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The Surprising Benefits of Boredom

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Boredom - Dr. Axe

A boring life may not be something many of us strive for, but the truth is, occasional boredom may actually have a number of health benefits.

That’s right — allowing yourself to be bored more often can pay off in terms of your productivity, creativity and ability to handle stress. On the other hand, if you force yourself to be focused and productive 24/7, you might actually be self-sabotaging your ability to be calm and content long term.

Psychologists believe there’s a happy medium when it comes to boredom: We don’t want to experience too much or too little. Let’s look at what causes boredom, what types of problems and perks it can lead to, plus the best ways to handle it when it arises.

What Is Boredom?

Boredom is defined as the state of being bored, meaning lacking enthusiasm or interest.

You can think of boredom as a deficit in meaning. It happens when you aren’t engaged in anything active or you are doing something but you don’t care about it.

According to experts who have studied boredom, there are three different types:

  • mundane boredom, such as waiting in line
  • profound malaise, meaning a feeling of discontent with the general experience of life
  • ineffable deficit, or feeling like something is missing, usually something that is familiar to us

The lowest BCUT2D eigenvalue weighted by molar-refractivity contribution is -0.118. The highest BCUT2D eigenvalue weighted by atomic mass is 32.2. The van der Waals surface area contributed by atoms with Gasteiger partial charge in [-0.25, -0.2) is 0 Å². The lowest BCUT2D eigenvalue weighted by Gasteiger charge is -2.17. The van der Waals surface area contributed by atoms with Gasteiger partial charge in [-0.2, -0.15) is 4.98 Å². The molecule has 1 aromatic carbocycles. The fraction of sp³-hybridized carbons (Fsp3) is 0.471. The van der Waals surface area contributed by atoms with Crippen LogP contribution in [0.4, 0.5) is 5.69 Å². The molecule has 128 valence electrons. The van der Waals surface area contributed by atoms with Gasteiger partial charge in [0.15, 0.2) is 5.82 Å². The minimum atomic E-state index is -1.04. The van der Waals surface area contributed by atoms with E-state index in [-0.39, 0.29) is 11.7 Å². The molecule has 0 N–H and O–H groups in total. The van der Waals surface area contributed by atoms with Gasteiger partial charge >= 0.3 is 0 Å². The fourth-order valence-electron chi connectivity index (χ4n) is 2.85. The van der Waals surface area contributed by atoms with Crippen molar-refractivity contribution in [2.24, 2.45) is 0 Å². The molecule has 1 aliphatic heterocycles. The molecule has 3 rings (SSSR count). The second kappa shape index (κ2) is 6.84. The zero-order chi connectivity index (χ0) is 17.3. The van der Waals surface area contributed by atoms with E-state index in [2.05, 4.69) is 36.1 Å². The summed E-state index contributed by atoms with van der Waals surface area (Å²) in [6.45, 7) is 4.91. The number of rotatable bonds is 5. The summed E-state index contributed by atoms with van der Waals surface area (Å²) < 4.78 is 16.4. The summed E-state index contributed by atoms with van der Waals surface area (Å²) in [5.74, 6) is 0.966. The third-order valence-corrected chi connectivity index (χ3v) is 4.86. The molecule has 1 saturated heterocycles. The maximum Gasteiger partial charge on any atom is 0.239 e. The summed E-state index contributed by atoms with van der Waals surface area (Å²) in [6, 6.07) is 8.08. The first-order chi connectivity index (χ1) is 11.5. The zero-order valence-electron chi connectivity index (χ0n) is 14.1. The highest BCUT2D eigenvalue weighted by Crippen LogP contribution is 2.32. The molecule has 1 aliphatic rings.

In other words, what’s called “simple boredom” (or mundane) seems to be easier to manage and even beneficial, since it can cause us to notice more things around us and seek out interesting tasks. On the other hand, “existential boredom” describes as a sense of emptiness and alienation, which can take a toll on one’s mental health.

Symptoms/Causes

What does boredom do to a person?

Ultimately it depends on the individual, since some enjoy downtime and boring moments more than others.

Boredom can sometimes lead to behaviors and symptoms such as:

  • Feelings of restlessness and anxiety
  • Fatigue
  • Emotional eating
  • Brain fog
  • Sadness or disappointment — in other words, the sensation that something is missing or that we’re missing a worthwhile opportunity (aka FOMO)
  • Depression symptoms — depression can have a connection to boredom, which experts believe might be due to how some bored people perceive their lives; they may think that they lack meaningful relationships, purpose, passion, imagination or initiative